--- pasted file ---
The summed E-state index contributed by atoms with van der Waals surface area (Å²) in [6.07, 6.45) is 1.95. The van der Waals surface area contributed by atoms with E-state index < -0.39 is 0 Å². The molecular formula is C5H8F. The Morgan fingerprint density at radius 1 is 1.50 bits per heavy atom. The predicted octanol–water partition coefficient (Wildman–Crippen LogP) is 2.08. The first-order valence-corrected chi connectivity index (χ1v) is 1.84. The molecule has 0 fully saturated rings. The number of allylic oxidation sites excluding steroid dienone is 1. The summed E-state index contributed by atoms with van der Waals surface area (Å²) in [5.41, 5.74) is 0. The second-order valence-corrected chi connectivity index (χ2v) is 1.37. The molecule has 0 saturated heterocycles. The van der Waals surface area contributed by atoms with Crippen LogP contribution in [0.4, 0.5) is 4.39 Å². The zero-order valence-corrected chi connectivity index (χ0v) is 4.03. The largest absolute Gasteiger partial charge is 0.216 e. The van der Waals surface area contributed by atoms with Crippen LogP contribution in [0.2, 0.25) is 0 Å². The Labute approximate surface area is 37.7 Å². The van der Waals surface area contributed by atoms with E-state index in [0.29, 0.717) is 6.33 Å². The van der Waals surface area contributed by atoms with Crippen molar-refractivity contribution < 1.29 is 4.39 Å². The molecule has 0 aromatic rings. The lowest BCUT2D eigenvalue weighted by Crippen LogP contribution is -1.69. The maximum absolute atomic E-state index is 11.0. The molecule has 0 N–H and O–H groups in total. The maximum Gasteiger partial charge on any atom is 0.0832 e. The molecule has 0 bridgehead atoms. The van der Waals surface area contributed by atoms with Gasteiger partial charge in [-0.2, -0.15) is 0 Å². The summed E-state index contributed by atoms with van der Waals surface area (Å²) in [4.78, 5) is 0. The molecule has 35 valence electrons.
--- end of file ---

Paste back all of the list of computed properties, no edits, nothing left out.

The summed E-state index contributed by atoms with van der Waals surface area (Å²) in [6.07, 6.45) is 1.95. The van der Waals surface area contributed by atoms with E-state index < -0.39 is 0 Å². The molecular formula is C5H8F. The Morgan fingerprint density at radius 1 is 1.50 bits per heavy atom. The predicted octanol–water partition coefficient (Wildman–Crippen LogP) is 2.08. The first-order valence-corrected chi connectivity index (χ1v) is 1.84. The molecule has 0 fully saturated rings. The number of allylic oxidation sites excluding steroid dienone is 1. The summed E-state index contributed by atoms with van der Waals surface area (Å²) in [5.41, 5.74) is 0. The second-order valence-corrected chi connectivity index (χ2v) is 1.37. The molecule has 0 saturated heterocycles. The van der Waals surface area contributed by atoms with Crippen LogP contribution in [0.4, 0.5) is 4.39 Å². The zero-order valence-corrected chi connectivity index (χ0v) is 4.03. The largest absolute Gasteiger partial charge is 0.216 e. The van der Waals surface area contributed by atoms with Crippen LogP contribution in [0.2, 0.25) is 0 Å². The Labute approximate surface area is 37.7 Å². The van der Waals surface area contributed by atoms with E-state index in [0.29, 0.717) is 6.33 Å². The van der Waals surface area contributed by atoms with Crippen molar-refractivity contribution < 1.29 is 4.39 Å². The molecule has 0 aromatic rings. The lowest BCUT2D eigenvalue weighted by Crippen LogP contribution is -1.69. The maximum absolute atomic E-state index is 11.0. The molecule has 0 N–H and O–H groups in total. The maximum Gasteiger partial charge on any atom is 0.0832 e. The molecule has 0 bridgehead atoms. The van der Waals surface area contributed by atoms with Gasteiger partial charge in [-0.2, -0.15) is 0 Å². The summed E-state index contributed by atoms with van der Waals surface area (Å²) in [4.78, 5) is 0. The molecule has 35 valence electrons.